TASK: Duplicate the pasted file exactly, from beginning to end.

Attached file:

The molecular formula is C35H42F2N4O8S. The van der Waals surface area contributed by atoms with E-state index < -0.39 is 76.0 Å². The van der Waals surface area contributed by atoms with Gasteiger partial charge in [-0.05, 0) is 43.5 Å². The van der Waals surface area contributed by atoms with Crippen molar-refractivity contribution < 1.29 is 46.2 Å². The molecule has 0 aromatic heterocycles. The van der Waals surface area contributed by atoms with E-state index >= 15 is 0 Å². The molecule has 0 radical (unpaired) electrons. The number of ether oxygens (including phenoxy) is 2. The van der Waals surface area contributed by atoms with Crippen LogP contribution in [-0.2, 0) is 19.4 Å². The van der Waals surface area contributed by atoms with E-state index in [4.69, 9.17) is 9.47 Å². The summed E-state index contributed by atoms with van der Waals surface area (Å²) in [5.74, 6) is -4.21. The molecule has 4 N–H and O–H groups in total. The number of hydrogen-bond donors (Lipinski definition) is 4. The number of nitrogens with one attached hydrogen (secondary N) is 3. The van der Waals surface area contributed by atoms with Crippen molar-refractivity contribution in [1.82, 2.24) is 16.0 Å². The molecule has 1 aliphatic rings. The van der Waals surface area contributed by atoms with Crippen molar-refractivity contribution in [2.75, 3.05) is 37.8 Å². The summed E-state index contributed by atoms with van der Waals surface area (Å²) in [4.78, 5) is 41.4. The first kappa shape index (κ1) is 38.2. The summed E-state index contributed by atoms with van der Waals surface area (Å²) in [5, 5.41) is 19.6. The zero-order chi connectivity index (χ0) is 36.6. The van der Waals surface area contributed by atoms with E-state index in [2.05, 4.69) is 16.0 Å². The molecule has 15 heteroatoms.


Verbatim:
The molecular formula is C35H42F2N4O8S. The van der Waals surface area contributed by atoms with E-state index < -0.39 is 76.0 Å². The van der Waals surface area contributed by atoms with Gasteiger partial charge in [-0.05, 0) is 43.5 Å². The van der Waals surface area contributed by atoms with Crippen molar-refractivity contribution < 1.29 is 46.2 Å². The molecule has 0 aromatic heterocycles. The van der Waals surface area contributed by atoms with E-state index >= 15 is 0 Å². The molecule has 0 radical (unpaired) electrons. The number of ether oxygens (including phenoxy) is 2. The van der Waals surface area contributed by atoms with Crippen LogP contribution in [-0.2, 0) is 19.4 Å². The van der Waals surface area contributed by atoms with E-state index in [4.69, 9.17) is 9.47 Å². The summed E-state index contributed by atoms with van der Waals surface area (Å²) in [5.74, 6) is -4.21. The molecule has 4 N–H and O–H groups in total. The number of hydrogen-bond donors (Lipinski definition) is 4. The number of nitrogens with one attached hydrogen (secondary N) is 3. The van der Waals surface area contributed by atoms with Crippen molar-refractivity contribution in [1.82, 2.24) is 16.0 Å². The molecule has 1 aliphatic rings. The van der Waals surface area contributed by atoms with Crippen molar-refractivity contribution in [2.75, 3.05) is 37.8 Å². The summed E-state index contributed by atoms with van der Waals surface area (Å²) in [4.78, 5) is 41.4. The first kappa shape index (κ1) is 38.2. The summed E-state index contributed by atoms with van der Waals surface area (Å²) in [5, 5.41) is 19.6. The zero-order chi connectivity index (χ0) is 36.6. The van der Waals surface area contributed by atoms with E-state index in [2.05, 4.69) is 16.0 Å². The molecule has 15 heteroatoms.